How does someone steal 30,000 baby chickens? (And why do it?)
How do you steal tens of thousands of young chickens from a barn in mere hours?
Then, what do you do with them?
And, really, let's go with the obvious here: Why steal that many young chickens in the first place?
Thieves ruffled some feathers after making off with 30,000 chickens from a Southwestern Ontario farm last month, stumping everyone from investigators to farmers and armchair experts.
"It's absolutely mind-boggling," Ethan Wallace, a farmer and the Ontario Federation of Agriculture director for Huron and Perth counties, said at the time of the heist.
"Anybody that's chased a bird or anything knows how they scatter. To undertake rounding up 30,000 of them is, yeah, absolutely mind-boggling," he said.
SCENE OF THE CRIME
The 15-day-old chickens were reported stolen from a Huron County farm near Exeter sometime in the late afternoon to early morning April 19-20.
They were valued at $1.40 each, representing a total loss of $42,000, provincial police said.
No arrests have been made.
GOT A CLUE?
Investigators have no physical evidence for a theft of that magnitude, a police spokesperson said.
"We're really lacking physical evidence to support the report of the theft, but it still doesn't explain where are the chicks and how are they in the barn one day and gone the next?" Const. Craig Soldan with Huron OPP said. "It's still a mystery."
While the anatomy of the alleged chicken heist is unclear, one thing is certain: stealing 30,000 chicks is a massive undertaking.
"You would need a crew of people and large trucks that would be temperature-controlled. And that operation would take several hours and require certain equipment, people with skills and abilities," Soldan said.
Thieves would have to move fast to catch the birds, each weighing about 500 grams (one pound), he said.
WORKING THE NIGHT SHIFT
Chicken catchers typically wear headlamps and gather the birds at night to transport them to processing plants before temperatures rise, said Tina Widowski, animal welfare scientist and professor of animal biosciences at the University of Guelph.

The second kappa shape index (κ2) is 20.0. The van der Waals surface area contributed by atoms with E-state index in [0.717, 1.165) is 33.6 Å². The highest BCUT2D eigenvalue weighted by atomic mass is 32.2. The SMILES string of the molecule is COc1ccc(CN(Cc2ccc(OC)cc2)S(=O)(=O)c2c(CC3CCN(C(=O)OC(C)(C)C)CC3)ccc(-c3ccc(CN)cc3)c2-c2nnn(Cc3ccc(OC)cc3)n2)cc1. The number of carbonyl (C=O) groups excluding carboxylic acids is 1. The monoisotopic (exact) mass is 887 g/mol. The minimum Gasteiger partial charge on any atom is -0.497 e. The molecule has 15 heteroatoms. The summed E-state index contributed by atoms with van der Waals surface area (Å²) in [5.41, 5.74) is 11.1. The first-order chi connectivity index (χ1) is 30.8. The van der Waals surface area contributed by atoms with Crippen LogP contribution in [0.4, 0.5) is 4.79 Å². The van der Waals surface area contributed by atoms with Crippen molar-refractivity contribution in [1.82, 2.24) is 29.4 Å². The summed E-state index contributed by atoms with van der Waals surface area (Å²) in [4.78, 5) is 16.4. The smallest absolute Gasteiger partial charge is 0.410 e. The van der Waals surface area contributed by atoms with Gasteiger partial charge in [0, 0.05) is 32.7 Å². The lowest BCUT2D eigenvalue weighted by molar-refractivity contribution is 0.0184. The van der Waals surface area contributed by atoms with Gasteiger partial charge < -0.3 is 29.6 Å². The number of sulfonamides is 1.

"Also, birds become inactive when you turn off the lights, and then you can easily gather them up," she said.
A MONEY-MAKING INDUSTRY?
There are two kinds of chickens: egg layers and broilers. Broiler chickens are raised for meat and are usually slaughtered at six or seven weeks old, while layers are raised for eggs.
As Canada's largest chicken producer, processor and consumer, Ontario is home to 1,300 family-run chicken farms that contribute more than $5 billion annually to the province's economy, according to Chicken Farmers of Ontario.
NOT LIKE THE OLD WEST
Storing tens of thousands of birds would require a large facility with an appropriate amount of feeders and waterers, Widowski said.
As well, commercial farmers are audited regularly for animal care guidelines, she said.
"To go to a really good, reputable slaughter plant, you have to follow certain health guidelines. There are food safety aspects of it, as well as animal welfare aspects of it, so it's pretty complicated. It's not like cattle rustling in the Old West."
ON THE RISE
Farm theft and trespassing have become increasingly common in rural Ontario. The head of the Ontario Federation of Agriculture warned farmers late last year that crops and livestock are "easy targets" for thieves, in addition to equipment, fuel and other costly items.
CLOSE TO HOME
Southwestern Ontario has seen a few livestock heists in recent years.
Police in Huron County investigated the theft of 44 pigs from a farm northwest of Stratford last summer. Police said the pigs, valued at $12,000 and weighing between 30 and 90 kilograms, were stolen within a three-month window.
Further south, police said 130 six-month-old pigs were stolen from an Oxford County farm in November 2019, but the theft wasn't reported to them until Boxing Day. The pigs weighed about 135 kilograms each.
Anyone with information about the major chick heist is asked to contact Huron OPP at 1-888-310-1122 or 519-482-1677.
The Local Journalism Initiative is funded by the Government of Canada
Calvi Leon, Local Journalism Initiative Reporter, London Free Press